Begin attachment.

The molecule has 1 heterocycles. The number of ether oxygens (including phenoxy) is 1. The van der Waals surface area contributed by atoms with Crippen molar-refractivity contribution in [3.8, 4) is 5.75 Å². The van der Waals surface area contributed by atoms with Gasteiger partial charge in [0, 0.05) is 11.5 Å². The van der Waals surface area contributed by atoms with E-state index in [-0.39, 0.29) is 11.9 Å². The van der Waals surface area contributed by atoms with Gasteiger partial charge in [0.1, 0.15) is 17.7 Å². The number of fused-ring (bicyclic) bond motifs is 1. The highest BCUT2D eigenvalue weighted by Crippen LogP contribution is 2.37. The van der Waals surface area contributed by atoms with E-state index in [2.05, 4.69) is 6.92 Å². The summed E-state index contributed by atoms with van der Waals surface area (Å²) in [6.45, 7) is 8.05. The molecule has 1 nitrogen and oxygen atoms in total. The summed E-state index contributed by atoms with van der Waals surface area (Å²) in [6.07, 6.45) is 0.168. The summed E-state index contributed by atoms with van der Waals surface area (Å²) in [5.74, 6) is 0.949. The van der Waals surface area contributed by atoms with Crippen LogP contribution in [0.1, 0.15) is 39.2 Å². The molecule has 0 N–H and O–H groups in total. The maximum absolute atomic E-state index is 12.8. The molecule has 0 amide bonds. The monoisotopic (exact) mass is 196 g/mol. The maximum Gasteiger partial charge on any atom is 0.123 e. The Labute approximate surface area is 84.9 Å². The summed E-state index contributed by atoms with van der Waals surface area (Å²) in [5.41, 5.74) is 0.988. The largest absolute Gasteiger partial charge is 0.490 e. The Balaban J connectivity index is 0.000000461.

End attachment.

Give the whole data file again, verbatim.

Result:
The molecule has 1 heterocycles. The number of ether oxygens (including phenoxy) is 1. The van der Waals surface area contributed by atoms with Crippen molar-refractivity contribution in [3.8, 4) is 5.75 Å². The van der Waals surface area contributed by atoms with Gasteiger partial charge in [0, 0.05) is 11.5 Å². The van der Waals surface area contributed by atoms with E-state index in [-0.39, 0.29) is 11.9 Å². The van der Waals surface area contributed by atoms with Gasteiger partial charge in [0.1, 0.15) is 17.7 Å². The number of fused-ring (bicyclic) bond motifs is 1. The highest BCUT2D eigenvalue weighted by Crippen LogP contribution is 2.37. The van der Waals surface area contributed by atoms with E-state index in [2.05, 4.69) is 6.92 Å². The summed E-state index contributed by atoms with van der Waals surface area (Å²) in [6.45, 7) is 8.05. The molecule has 1 nitrogen and oxygen atoms in total. The summed E-state index contributed by atoms with van der Waals surface area (Å²) in [6.07, 6.45) is 0.168. The summed E-state index contributed by atoms with van der Waals surface area (Å²) in [5.74, 6) is 0.949. The van der Waals surface area contributed by atoms with Crippen LogP contribution in [0.1, 0.15) is 39.2 Å². The molecule has 0 N–H and O–H groups in total. The maximum absolute atomic E-state index is 12.8. The molecule has 0 amide bonds. The monoisotopic (exact) mass is 196 g/mol. The maximum Gasteiger partial charge on any atom is 0.123 e. The Labute approximate surface area is 84.9 Å². The summed E-state index contributed by atoms with van der Waals surface area (Å²) in [5.41, 5.74) is 0.988. The largest absolute Gasteiger partial charge is 0.490 e. The Balaban J connectivity index is 0.000000461.